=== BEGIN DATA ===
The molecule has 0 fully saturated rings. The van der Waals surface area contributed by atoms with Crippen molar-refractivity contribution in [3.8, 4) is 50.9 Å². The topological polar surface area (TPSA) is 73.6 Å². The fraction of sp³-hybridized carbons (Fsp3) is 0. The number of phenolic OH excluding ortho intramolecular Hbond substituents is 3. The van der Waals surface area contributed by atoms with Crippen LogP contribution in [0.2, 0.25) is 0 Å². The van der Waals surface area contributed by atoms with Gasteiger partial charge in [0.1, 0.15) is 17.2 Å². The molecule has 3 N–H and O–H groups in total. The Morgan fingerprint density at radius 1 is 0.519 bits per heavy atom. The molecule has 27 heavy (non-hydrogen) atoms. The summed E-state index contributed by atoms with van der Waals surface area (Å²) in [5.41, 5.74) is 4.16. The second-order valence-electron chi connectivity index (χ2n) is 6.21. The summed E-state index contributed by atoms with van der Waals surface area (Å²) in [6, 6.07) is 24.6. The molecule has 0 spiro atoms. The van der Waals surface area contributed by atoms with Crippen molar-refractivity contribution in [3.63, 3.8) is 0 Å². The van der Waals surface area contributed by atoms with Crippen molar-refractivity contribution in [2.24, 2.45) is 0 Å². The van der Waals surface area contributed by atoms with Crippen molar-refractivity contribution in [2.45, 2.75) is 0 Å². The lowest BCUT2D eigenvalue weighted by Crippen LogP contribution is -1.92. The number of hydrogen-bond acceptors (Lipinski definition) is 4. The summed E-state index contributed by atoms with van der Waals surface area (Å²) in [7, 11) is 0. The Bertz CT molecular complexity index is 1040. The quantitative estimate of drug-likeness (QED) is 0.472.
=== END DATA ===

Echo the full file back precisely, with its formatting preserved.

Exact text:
The molecule has 0 fully saturated rings. The van der Waals surface area contributed by atoms with Crippen molar-refractivity contribution in [3.8, 4) is 50.9 Å². The topological polar surface area (TPSA) is 73.6 Å². The fraction of sp³-hybridized carbons (Fsp3) is 0. The number of phenolic OH excluding ortho intramolecular Hbond substituents is 3. The van der Waals surface area contributed by atoms with Crippen LogP contribution in [0.2, 0.25) is 0 Å². The van der Waals surface area contributed by atoms with Gasteiger partial charge in [0.1, 0.15) is 17.2 Å². The molecule has 3 N–H and O–H groups in total. The Morgan fingerprint density at radius 1 is 0.519 bits per heavy atom. The molecule has 27 heavy (non-hydrogen) atoms. The summed E-state index contributed by atoms with van der Waals surface area (Å²) in [5.41, 5.74) is 4.16. The second-order valence-electron chi connectivity index (χ2n) is 6.21. The summed E-state index contributed by atoms with van der Waals surface area (Å²) in [6, 6.07) is 24.6. The molecule has 0 spiro atoms. The van der Waals surface area contributed by atoms with Crippen molar-refractivity contribution in [3.63, 3.8) is 0 Å². The van der Waals surface area contributed by atoms with Crippen molar-refractivity contribution in [2.24, 2.45) is 0 Å². The van der Waals surface area contributed by atoms with Crippen molar-refractivity contribution in [2.45, 2.75) is 0 Å². The lowest BCUT2D eigenvalue weighted by Crippen LogP contribution is -1.92. The number of hydrogen-bond acceptors (Lipinski definition) is 4. The summed E-state index contributed by atoms with van der Waals surface area (Å²) in [7, 11) is 0. The Bertz CT molecular complexity index is 1040. The quantitative estimate of drug-likeness (QED) is 0.472.